— Eighty Years And More; Reminiscences 1815-1897 • Elizabeth Cady Stanton

... husband and children. She went to her dressing-room, and in a few minutes returned, accompanied by Lilly Stewart, her own servant-maid previous to ker marriage, to whom their recent distresses had been no secret, and who was deeply and deservedly in the confidence of the family. ...
— The Tithe-Proctor - The Works of William Carleton, Volume Two • William Carleton

... he had taken Manly into his confidence about his mother, and that simple soul brushed aside the sentimental rubbish with which Kathryn had cluttered ...
— At the Crossroads • Harriet T. Comstock

... the centre of the earth had spread over the whole civilised world. People refused to believe it, and when they saw him they would not believe him any the more. Still, the appearance of Hans, and sundry pieces of intelligence derived from Iceland, tended to shake the confidence ...
— A Journey to the Interior of the Earth • Jules Verne

... black looks under colour of religion, or to sow tares in the wheat-field, as you do, in a course of weak compliance with desire. Now that he draws so near to his deliverance, he can add but one act of service—to repent, to die smiling, and thus to build up in confidence and hope the more timorous of my surviving followers. I am not so hard a master. Try me. Accept my help. Please yourself in life as you have done hitherto; please yourself more amply, spread your elbows at the board; and when the night begins to fall and the curtains to be drawn, ...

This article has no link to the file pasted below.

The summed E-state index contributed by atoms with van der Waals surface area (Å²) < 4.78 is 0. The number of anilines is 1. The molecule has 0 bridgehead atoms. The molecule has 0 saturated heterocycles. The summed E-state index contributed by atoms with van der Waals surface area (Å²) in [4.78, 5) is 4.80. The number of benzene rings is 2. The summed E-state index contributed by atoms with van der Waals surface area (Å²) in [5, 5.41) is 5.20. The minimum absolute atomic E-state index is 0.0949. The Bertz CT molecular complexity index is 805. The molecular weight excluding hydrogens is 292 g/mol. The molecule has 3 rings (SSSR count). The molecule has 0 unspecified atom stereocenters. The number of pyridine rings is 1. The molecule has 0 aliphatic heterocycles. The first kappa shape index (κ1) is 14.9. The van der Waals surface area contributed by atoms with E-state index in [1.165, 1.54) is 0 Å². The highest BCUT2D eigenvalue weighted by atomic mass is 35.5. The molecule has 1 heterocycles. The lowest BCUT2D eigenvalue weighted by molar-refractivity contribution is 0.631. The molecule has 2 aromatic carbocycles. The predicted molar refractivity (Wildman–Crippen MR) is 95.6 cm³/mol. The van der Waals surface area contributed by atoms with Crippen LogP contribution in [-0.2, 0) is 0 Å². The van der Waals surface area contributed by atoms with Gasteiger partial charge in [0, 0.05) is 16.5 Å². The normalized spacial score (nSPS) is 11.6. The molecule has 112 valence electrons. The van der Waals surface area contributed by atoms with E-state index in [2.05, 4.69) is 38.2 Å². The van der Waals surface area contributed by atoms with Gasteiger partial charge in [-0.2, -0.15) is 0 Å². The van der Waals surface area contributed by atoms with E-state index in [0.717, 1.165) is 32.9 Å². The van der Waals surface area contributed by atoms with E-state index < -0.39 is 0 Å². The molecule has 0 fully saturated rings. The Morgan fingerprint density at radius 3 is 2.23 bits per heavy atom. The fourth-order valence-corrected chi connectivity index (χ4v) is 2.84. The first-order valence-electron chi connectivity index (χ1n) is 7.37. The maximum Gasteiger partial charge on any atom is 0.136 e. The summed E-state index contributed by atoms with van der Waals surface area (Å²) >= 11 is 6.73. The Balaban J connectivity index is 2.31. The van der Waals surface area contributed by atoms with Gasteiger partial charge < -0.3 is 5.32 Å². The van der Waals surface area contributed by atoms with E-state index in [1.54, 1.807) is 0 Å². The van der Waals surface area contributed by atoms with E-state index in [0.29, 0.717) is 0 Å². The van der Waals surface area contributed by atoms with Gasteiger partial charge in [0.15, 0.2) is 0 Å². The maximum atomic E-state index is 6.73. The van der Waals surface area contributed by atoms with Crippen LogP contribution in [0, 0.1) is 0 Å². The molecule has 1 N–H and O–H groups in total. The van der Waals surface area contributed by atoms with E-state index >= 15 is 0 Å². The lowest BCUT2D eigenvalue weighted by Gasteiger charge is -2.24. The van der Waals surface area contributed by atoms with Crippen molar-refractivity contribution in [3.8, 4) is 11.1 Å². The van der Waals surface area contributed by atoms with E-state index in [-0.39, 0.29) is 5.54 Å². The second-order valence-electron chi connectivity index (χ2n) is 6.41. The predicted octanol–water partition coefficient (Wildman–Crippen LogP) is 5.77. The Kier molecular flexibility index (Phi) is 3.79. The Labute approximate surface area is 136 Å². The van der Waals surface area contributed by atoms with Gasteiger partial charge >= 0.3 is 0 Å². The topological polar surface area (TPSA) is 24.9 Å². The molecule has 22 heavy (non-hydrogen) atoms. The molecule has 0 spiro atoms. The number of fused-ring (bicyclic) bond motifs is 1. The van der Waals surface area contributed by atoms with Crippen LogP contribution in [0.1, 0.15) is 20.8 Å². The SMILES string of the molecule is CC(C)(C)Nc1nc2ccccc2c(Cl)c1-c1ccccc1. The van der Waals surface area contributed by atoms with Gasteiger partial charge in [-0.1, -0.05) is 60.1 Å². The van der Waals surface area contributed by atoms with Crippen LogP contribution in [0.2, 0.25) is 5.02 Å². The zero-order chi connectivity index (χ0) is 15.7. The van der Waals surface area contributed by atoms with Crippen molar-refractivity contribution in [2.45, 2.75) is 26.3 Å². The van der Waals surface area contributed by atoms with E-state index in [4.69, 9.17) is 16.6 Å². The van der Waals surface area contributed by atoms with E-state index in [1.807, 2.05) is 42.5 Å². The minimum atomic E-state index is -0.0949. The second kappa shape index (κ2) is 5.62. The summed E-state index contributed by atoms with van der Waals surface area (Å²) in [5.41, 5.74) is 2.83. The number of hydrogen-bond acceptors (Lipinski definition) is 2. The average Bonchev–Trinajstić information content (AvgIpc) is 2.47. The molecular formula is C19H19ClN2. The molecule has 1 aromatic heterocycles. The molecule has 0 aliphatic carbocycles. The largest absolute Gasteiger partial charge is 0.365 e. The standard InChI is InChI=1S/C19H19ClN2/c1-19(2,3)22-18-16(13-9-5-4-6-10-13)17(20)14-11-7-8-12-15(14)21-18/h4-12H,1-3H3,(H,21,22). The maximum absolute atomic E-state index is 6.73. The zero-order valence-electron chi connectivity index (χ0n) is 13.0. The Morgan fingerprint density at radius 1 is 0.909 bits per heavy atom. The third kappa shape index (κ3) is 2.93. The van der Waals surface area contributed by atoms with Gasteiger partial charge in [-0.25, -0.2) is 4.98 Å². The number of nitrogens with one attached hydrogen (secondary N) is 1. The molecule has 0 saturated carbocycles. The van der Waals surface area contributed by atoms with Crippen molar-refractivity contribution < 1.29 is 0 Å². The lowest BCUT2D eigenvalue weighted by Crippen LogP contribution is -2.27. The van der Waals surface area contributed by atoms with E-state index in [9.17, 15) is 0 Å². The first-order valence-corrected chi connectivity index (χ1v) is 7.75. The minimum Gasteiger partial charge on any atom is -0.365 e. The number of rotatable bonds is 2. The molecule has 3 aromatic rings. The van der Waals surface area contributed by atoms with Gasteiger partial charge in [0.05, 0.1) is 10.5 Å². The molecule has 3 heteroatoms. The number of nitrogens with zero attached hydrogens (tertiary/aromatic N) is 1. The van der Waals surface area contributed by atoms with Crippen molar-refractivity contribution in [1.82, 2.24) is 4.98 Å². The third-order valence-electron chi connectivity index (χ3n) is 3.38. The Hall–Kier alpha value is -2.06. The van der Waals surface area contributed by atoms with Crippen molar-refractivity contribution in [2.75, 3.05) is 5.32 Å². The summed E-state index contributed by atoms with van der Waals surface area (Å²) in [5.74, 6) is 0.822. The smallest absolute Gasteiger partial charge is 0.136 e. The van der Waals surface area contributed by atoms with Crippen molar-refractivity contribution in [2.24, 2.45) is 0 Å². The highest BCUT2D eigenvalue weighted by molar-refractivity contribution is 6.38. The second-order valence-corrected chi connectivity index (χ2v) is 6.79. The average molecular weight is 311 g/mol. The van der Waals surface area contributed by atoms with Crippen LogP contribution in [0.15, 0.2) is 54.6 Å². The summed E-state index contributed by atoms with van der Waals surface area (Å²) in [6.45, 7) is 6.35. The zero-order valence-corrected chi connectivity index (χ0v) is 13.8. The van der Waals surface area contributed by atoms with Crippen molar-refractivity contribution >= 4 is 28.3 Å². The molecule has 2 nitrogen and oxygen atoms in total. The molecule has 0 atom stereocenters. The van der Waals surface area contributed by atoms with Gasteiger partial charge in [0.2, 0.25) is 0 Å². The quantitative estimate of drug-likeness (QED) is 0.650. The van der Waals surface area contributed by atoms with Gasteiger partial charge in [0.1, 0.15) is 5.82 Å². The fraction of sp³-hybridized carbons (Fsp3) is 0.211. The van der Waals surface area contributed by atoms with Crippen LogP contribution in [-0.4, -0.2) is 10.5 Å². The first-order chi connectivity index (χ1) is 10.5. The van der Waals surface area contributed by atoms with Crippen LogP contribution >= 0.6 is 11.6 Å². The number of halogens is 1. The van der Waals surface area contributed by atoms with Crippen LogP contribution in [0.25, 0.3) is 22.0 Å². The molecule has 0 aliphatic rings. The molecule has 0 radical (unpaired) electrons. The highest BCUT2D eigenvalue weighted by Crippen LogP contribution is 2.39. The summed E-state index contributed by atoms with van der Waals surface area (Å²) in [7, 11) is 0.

— English Prose - A Series of Related Essays for the Discussion and Practice • Frederick William Roe (edit. and select.)

... came and clambered upon the arm of the courting chair—dabbed a clammy little hand down my neck, whilst Curley plumped her fist on my knee and stayed looking into my face with very wondering smiling blue eyes. By the simple act of jumping a rope, I had gained their confidence; had proved I was really a fellow creature, I suppose. Now, when I pass through the Square, some small boy is sure to call out, "Where yu going?" And my name is brandished about among the children as if I were a pet animal. ...
— A Poor Man's House • Stephen Sydney Reynolds

... unmistakably the stamp of Barnfield, and is probably a gloss on the first rapturous perusal of Venus and Adonis; the same is to be said of "Scarce had the sun," which is aut Barnfield, aut diabolus. One or two other contributions to The Passionate Pilgrim may be conjectured, with less confidence, to be Barnfield's. It has been stated that the poet was now studying the law at Gray's Inn, but for this the writer is unable to discover the authority, except that several members of that society are mentioned ...
— Encyclopaedia Britannica, 11th Edition, Volume 3, Part 1, Slice 3 - "Banks" to "Bassoon" • Various

... berth for his equally inefficient brother-in-law, and thus keep the salary in the family, cautiously accepted the invitation. So this was the man who, a few days later, faced the full board, who with affable confidence in his own abilities won over even the somewhat skeptical Whitehill, and who was, on the ninth day of December, 1912, elected Vice-President and underwriting manager of the Guardian Fire Insurance ...
— White Ashes • Sidney R. Kennedy and Alden C. Noble

... said he, "the greater is my confidence in the result. The disposition of these volcanic strata absolutely confirms the theories of Sir Humphry Davy. We are still within the region of the primordial soil, the soil in which took place the chemical operation of metals becoming inflamed ...
— A Journey to the Centre of the Earth • Jules Verne